It is time for the Senate to decide whether Canada’s national anthem will include all of us.
Bill C-210 – which proposes to make the English national anthem gender-neutral by replacing “all thy sons” with “all of us” – has been debated in Canada’s Senate for 15 months and it is past time for senators to take a final vote.
Let me give you an idea of just how long this bill has been debated.
Since it was first introduced by Senator Nancy Ruth on June 15, 2016:
As women across this country have captivated, educated and inspired all of us these past 15 months, a small group of senators who reject the notion that Canada’s national anthem should be gender-inclusive have engaged in procedural tactics to block a final vote.
Unfortunately, I am not surprised. This is just another twist in the road that women in Canada have travelled toward genuine equality.
In the debate on Bill C-210, we have heard a great deal about the defining national characteristics that Canadians must not forget, about the formative periods in our country’s history, and about the experiences, events and emotions that define us and make us unique.
Personhood is one of those defining moments in the Canadian story, and it has not come quickly or easily. Let us not forget that 2017 is approaching the 100th anniversary of the Persons Case and the 50th anniversary of the appointment of the Royal Commission on the Status of Women.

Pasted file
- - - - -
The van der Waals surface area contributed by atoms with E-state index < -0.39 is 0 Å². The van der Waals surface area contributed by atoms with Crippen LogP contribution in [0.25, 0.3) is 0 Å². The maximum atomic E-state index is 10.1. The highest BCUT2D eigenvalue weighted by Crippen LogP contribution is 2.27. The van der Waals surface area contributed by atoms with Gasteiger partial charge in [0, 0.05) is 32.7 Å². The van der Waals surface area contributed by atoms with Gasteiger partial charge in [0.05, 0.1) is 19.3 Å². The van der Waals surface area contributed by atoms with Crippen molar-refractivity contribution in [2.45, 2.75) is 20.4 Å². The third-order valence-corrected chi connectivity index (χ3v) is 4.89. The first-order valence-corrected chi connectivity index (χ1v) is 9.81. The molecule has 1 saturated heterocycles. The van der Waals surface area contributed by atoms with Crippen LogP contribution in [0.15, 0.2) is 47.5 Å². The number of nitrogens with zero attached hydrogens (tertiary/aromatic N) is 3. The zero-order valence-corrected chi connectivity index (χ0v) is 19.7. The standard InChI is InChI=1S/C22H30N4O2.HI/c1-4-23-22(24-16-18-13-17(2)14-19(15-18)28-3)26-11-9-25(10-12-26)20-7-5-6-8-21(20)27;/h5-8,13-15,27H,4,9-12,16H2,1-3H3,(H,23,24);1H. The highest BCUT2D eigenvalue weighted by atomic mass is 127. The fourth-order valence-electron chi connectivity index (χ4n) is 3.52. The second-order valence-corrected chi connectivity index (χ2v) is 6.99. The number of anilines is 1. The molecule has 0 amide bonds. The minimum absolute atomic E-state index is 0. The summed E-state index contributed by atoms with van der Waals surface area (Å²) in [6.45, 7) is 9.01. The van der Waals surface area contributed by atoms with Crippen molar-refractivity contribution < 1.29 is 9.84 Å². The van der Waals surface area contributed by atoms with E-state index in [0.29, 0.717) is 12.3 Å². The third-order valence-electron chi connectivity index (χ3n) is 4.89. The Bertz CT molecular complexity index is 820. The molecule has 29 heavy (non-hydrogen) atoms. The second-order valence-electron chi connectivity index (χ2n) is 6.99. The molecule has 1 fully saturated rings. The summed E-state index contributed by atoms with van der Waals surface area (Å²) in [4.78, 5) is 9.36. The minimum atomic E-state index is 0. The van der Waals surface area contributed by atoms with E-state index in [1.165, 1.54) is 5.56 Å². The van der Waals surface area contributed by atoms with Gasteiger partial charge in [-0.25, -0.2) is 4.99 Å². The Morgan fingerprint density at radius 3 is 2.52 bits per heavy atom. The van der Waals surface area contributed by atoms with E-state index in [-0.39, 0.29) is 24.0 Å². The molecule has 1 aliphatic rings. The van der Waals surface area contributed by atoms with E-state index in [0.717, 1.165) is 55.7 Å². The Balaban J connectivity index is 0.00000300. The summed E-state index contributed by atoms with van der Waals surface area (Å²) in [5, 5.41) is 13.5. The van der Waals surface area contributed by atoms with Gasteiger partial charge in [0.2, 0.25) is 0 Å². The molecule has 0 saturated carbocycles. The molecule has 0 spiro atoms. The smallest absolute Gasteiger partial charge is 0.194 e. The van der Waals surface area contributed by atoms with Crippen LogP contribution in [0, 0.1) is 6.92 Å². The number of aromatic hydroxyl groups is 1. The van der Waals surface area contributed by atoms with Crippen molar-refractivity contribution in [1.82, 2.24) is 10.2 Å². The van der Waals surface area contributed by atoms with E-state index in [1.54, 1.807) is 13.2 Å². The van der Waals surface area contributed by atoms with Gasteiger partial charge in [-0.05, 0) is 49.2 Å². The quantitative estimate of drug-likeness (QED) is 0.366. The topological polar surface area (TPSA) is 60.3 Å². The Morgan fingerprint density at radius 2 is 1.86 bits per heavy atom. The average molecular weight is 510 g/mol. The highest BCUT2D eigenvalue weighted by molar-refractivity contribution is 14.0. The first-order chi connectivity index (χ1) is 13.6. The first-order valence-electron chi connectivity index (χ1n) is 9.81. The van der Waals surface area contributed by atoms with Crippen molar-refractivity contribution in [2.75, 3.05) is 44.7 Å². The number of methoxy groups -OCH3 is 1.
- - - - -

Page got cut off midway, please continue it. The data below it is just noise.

Let us not forget that it took women of all origins almost a century to gain the vote in the governance structure of our land. When I look around Parliament Hill today, I see how far we’ve come and how far we still have to go.
During the debate on C-210, a Senate colleague spoke at length against changing our anthem for the “political flavour” of the day. I would like to remind him that women’s equality is not a “flavour of the day.” We have fought for our recognition, our rights and our equality from generation to generation and it seems every generation has to do it again.
Women of all cultures and origins fought our way into universities, skilled trades and trade unions, the public service, and all kinds of full and part-time jobs; on to city councils and legislatures and the bench; all of the time supporting family life and contributing to our communities as artists, athletes, visionaries and volunteers; we have woven ourselves into the fabric of our communities and our country but not our national anthem.
Over the past 30 years, 11 pieces of legislation have been introduced attempting to make the national anthem gender-neutral. Over the past 15 years, five have proposed changing “thy sons” to “of us,” yet we haven’t got to a final vote in the Senate.
On Persons Day, October 18, we will commemorate the day a court said that Canada must avoid “frozen concepts,” that we must be progressive in our approach to the Constitution.
Those who stand in the way of the vote on C-210 must reflect on what Canada means to them. Is our country a frozen concept or is it a growing reflection of its citizens and our accomplishments?
I believe this country is all of us and that all of us deserve to be included in Canada’s national anthem.
Frances Lankin is a senator representing Ontario and was the sponsor of C-210, An Act to Amend the National Anthem Act (Gender), in the Senate. She is a member of the Senate Committee on Legal and Constitutional Affairs, the Senate Committee on National Defence, as well as the Senate Committee on Senate Modernization.
This article appeared in the October 4, 2017 edition of The Ottawa Citizen.